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Evidence-based Social Media: 5 Ways to Support Your Organization on the Internet Without Selling Your Soul

Jen Rittenhouse will present "Evidence-Based Social Media: How to Support Your Organization on the Internet without Selling Your Soul" at the Mayo Clinic Social Media Network 2019 Annual Conference. To learn more from Jen and other expert speakers, please join us!


It sent chills down my spine the first time I heard our Chief Marketing Officer use this word about evolving the approach to our social media program.

My head immediately went to a swirl of encounters that had accumulated over my five-plus years managing social media for a large health system.

If you work on the Internet for a health care organization, I know you feel me.

“We need an Instagram account for our cafeteria.”

“The pharmacy wants a Facebook page.”

“Doctor so-and-so Googled himself and didn’t like what he saw.”

“What about a ‘dogs of our urgent care clinics’ account to show our fun side?”

Decentralization sounded like open season on social media. To make it work, we needed process laced with strategy and access powered by parameters. We — the social media team — also needed to loosen our grip on the hashtags and be open to experimenting for the sake of experimentation.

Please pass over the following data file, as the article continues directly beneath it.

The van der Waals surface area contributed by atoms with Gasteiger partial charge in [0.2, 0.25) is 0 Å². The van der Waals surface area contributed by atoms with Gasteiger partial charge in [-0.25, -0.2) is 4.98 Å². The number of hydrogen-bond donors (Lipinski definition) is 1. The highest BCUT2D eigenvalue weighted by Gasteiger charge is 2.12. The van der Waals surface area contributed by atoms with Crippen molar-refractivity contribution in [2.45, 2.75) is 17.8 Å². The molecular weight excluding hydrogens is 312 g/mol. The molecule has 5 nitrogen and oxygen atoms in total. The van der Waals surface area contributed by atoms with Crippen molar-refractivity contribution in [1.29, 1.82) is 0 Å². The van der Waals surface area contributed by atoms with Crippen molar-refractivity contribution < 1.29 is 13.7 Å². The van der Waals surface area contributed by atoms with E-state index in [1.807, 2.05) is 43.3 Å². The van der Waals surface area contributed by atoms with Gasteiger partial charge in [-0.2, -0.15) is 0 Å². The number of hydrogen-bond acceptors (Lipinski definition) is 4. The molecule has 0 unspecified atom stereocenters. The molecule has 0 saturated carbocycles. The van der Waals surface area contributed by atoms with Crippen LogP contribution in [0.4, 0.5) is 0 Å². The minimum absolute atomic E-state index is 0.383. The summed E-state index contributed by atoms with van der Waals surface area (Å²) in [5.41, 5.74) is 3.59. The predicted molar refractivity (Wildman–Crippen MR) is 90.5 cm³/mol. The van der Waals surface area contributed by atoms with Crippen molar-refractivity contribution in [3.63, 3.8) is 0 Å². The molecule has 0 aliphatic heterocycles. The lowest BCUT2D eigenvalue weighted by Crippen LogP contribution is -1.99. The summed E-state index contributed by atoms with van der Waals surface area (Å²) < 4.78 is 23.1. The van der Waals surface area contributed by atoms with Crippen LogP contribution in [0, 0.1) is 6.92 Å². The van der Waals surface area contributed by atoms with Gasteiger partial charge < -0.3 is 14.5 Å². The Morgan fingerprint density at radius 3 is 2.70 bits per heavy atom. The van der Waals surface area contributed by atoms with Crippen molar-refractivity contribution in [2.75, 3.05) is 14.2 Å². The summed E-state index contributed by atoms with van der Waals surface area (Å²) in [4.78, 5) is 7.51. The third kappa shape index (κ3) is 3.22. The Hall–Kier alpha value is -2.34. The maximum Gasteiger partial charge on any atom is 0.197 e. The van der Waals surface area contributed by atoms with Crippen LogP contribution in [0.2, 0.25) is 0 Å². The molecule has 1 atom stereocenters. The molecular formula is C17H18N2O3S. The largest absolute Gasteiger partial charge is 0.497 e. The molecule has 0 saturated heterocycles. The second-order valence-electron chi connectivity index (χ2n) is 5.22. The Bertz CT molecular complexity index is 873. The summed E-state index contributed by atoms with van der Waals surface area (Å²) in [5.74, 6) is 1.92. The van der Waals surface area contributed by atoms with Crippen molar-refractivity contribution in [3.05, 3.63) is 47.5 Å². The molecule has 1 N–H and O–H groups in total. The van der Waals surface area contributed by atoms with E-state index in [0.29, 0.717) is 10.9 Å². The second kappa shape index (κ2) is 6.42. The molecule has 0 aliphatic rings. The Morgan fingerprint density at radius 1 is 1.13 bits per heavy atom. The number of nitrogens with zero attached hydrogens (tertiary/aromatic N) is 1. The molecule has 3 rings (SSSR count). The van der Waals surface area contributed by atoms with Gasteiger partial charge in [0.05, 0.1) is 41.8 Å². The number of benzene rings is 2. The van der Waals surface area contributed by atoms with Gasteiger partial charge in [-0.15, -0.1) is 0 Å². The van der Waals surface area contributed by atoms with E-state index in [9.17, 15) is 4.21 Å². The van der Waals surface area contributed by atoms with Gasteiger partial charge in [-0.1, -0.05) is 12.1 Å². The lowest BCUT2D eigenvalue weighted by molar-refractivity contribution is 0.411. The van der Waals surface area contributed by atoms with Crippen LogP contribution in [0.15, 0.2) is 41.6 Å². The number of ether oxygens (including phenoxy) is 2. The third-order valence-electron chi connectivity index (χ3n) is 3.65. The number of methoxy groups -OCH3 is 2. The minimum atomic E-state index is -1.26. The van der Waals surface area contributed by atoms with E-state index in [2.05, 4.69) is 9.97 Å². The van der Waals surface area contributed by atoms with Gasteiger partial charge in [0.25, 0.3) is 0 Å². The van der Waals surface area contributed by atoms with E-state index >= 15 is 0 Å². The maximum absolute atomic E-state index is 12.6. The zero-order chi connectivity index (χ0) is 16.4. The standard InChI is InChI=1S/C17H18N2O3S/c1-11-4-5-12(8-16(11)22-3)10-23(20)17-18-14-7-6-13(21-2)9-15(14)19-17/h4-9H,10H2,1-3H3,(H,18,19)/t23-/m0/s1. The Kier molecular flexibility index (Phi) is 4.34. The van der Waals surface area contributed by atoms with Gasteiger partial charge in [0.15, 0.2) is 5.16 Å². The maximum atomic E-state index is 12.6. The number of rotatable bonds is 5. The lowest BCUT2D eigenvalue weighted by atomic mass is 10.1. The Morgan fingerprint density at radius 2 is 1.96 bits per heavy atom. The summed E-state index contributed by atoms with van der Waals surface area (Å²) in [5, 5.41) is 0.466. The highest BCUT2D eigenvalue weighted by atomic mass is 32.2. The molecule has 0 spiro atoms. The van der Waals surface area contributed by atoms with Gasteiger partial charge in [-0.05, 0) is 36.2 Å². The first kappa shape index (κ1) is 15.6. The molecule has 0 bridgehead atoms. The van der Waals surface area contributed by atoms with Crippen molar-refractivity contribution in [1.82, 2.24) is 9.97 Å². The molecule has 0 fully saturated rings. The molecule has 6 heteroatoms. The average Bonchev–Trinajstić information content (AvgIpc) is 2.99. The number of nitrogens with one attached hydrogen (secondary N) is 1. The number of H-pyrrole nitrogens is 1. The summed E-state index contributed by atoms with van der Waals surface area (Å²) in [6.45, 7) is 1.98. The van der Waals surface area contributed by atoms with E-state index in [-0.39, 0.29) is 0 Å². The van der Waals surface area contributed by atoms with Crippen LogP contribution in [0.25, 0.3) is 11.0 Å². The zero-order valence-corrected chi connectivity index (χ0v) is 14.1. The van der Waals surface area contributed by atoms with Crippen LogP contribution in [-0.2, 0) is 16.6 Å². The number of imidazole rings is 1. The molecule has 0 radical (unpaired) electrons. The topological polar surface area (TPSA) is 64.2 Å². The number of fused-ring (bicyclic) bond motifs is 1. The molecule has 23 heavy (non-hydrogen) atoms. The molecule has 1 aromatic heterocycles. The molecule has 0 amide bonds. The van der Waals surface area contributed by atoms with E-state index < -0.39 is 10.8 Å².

So, what did we do? Perhaps more importantly, how did we do it in a way that maintained the integrity of our social program and kept the social media team out of therapy?

To start, we had to listen. Our CMO was moving us in a new direction that was about scale, education, and access. Our team was on top of how social media was evolving for our industry and our community, but we didn’t fully understand how it was evolving internally. So, we asked questions, developed goals, and brainstormed approaches that would make everyone happy.

Next, we had to set participants — and the system — up for success. We did this by developing a two-phased Pilot Program and worked with a small set of stakeholders to launch.

Phase One leverages our existing channels to help participants find their sweet spot for audience and content. Phase Two gives participants a social media account. The goal for participants in each phase is support and discovery. To support the participants we created guidelines, reporting and calendar templates, and decision-trees to help participants navigate the wilds of the Internet.

Chances are, if you are in the health care marketing game long enough, you too shall be faced with a similar charge that challenges your strategy and approach. Here’s my hot take on how to turn trepidation into professional and personal success.

  1. Take a deep breath. It’s not open-heart surgery or a neck tattoo. It’s also normal to feel panic when organizational charges challenge your professional philosophies. Ask questions and listen for opportunities in your leaders’ answers.
  2. Stay true to the strategy. Sometimes things in life let us down (I’m looking at you, Facebook algorithm) but you can always count on your strategy to catch you and be your guide. If the work can tie back to the strategy, your leaders will be happy and you’ll be able to sleep at night.